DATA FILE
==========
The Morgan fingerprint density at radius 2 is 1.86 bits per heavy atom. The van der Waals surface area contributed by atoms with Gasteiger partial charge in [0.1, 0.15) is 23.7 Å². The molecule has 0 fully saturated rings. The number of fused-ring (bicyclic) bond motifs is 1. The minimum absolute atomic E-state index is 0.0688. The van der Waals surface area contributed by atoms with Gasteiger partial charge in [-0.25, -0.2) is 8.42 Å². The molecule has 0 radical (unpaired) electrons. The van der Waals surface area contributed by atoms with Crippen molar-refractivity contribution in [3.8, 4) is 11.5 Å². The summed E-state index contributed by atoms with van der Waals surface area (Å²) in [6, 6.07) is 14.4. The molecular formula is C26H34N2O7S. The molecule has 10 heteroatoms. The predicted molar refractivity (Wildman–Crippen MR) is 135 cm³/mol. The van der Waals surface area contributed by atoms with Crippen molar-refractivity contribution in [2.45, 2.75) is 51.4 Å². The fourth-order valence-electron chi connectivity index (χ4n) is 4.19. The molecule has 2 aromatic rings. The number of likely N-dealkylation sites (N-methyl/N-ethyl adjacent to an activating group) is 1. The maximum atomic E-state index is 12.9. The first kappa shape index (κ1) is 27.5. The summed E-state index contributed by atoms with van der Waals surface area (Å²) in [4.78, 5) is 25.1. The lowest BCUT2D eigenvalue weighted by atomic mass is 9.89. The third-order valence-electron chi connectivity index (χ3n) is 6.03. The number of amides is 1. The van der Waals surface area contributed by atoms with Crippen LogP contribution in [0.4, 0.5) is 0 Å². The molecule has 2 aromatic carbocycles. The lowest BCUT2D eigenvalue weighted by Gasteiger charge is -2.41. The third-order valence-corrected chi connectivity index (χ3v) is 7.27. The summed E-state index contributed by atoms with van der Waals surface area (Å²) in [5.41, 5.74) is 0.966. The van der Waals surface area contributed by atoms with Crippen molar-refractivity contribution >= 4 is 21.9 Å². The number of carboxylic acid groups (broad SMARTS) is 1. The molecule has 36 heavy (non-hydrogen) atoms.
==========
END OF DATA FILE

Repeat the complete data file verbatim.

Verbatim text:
The Morgan fingerprint density at radius 2 is 1.86 bits per heavy atom. The van der Waals surface area contributed by atoms with Gasteiger partial charge in [0.1, 0.15) is 23.7 Å². The molecule has 0 fully saturated rings. The number of fused-ring (bicyclic) bond motifs is 1. The minimum absolute atomic E-state index is 0.0688. The van der Waals surface area contributed by atoms with Gasteiger partial charge in [-0.25, -0.2) is 8.42 Å². The molecule has 0 radical (unpaired) electrons. The van der Waals surface area contributed by atoms with Crippen molar-refractivity contribution in [3.8, 4) is 11.5 Å². The summed E-state index contributed by atoms with van der Waals surface area (Å²) in [6, 6.07) is 14.4. The molecular formula is C26H34N2O7S. The molecule has 10 heteroatoms. The predicted molar refractivity (Wildman–Crippen MR) is 135 cm³/mol. The van der Waals surface area contributed by atoms with Crippen molar-refractivity contribution in [2.45, 2.75) is 51.4 Å². The fourth-order valence-electron chi connectivity index (χ4n) is 4.19. The molecule has 2 aromatic rings. The number of likely N-dealkylation sites (N-methyl/N-ethyl adjacent to an activating group) is 1. The maximum atomic E-state index is 12.9. The first kappa shape index (κ1) is 27.5. The summed E-state index contributed by atoms with van der Waals surface area (Å²) in [4.78, 5) is 25.1. The lowest BCUT2D eigenvalue weighted by atomic mass is 9.89. The third-order valence-electron chi connectivity index (χ3n) is 6.03. The number of amides is 1. The van der Waals surface area contributed by atoms with Crippen LogP contribution in [0.4, 0.5) is 0 Å². The molecule has 2 aromatic carbocycles. The lowest BCUT2D eigenvalue weighted by Gasteiger charge is -2.41. The third-order valence-corrected chi connectivity index (χ3v) is 7.27. The summed E-state index contributed by atoms with van der Waals surface area (Å²) in [5.41, 5.74) is 0.966. The van der Waals surface area contributed by atoms with Crippen molar-refractivity contribution >= 4 is 21.9 Å². The number of carboxylic acid groups (broad SMARTS) is 1. The molecule has 36 heavy (non-hydrogen) atoms.